In addition to Poetry in Place, I also work on campus at Messiah College, helping to coordinate the student fellows who work with the Center. During the fall and spring semesters, 8-10 students from various humanities backgrounds come together to have discussions, work on projects, and further our commitment to making our studies beneficial to and in partnership with the public beyond our campus. Last semester, several students coordinated interviews with elderly community members who shared their perspectives on education in Harrisburg. A couple of fellows have worked diligently on the Digital Harrisburg initiative, documenting the past of this city. Another team worked on cultivating a curriculum that could serve as a resource for Harrisburg school teachers, and yet another team documents this work to keep people updated on what we’re doing. I’m honored to be a part of the group, assisting where I can and learning from the students who have so much to offer.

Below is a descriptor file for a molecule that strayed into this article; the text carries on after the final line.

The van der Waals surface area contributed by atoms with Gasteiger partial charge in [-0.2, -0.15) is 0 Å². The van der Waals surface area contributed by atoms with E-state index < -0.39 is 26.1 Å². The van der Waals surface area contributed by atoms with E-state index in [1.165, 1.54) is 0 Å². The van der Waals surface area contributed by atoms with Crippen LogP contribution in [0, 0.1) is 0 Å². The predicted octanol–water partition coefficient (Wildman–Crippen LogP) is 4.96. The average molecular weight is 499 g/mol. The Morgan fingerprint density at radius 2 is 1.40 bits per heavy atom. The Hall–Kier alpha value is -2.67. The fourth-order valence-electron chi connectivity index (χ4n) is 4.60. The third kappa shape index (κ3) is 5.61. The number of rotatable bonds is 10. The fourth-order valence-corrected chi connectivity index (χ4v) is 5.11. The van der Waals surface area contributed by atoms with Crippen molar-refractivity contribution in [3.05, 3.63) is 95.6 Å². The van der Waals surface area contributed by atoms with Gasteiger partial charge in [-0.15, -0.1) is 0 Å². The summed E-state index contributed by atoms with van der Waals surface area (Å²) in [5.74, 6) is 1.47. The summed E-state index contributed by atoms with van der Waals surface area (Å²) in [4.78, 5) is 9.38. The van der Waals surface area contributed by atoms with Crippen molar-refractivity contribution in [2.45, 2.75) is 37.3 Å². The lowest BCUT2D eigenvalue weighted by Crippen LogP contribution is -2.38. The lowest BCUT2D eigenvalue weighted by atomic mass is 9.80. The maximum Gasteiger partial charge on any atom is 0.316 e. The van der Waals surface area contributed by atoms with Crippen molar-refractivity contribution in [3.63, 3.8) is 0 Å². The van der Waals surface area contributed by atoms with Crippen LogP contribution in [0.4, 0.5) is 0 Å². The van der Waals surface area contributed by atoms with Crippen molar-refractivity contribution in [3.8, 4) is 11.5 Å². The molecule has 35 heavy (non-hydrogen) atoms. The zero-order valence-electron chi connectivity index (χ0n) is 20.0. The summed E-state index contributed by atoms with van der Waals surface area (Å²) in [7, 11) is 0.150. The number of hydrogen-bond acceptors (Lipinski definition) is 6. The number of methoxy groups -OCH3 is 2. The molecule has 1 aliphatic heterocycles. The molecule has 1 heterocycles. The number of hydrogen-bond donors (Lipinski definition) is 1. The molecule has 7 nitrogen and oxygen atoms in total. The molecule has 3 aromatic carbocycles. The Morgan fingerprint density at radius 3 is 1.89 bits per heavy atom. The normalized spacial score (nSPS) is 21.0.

Both as a fellow and program coordinator, I’ve been able to experience the challenges and rewards of collaboration. As we tread further into February, we prepare for the Humanities Symposium for which every member of our team has worked hard to prepare. This year’s theme is The Common Good, and we’ve been inspired by the Key Note speaker Marian Wright Edelman to learn more about education and how we must continue pushing for equity for children.  

I truly love what I do because it allows me to pursue meaningful work in a creative way. I’m thankful for the people that I work with, like Dr. Jean Corey, who has taught me so much about humility and dignity and hard work, and though I don’t know what step I’ll take next, I hope that I’ll find myself in a similar environment where creativity, social consciousness, and collaboration thrive.

– Elisabeth


Above image provided by the Center for Public Humanities.

Meet the Members: Elisabeth

Hello to all!

I’m Elisabeth Ivey, a writer and coffee enthusiast (I’d like to personally thank the generous members of the St. Stephen’s community for keeping me well-supplied).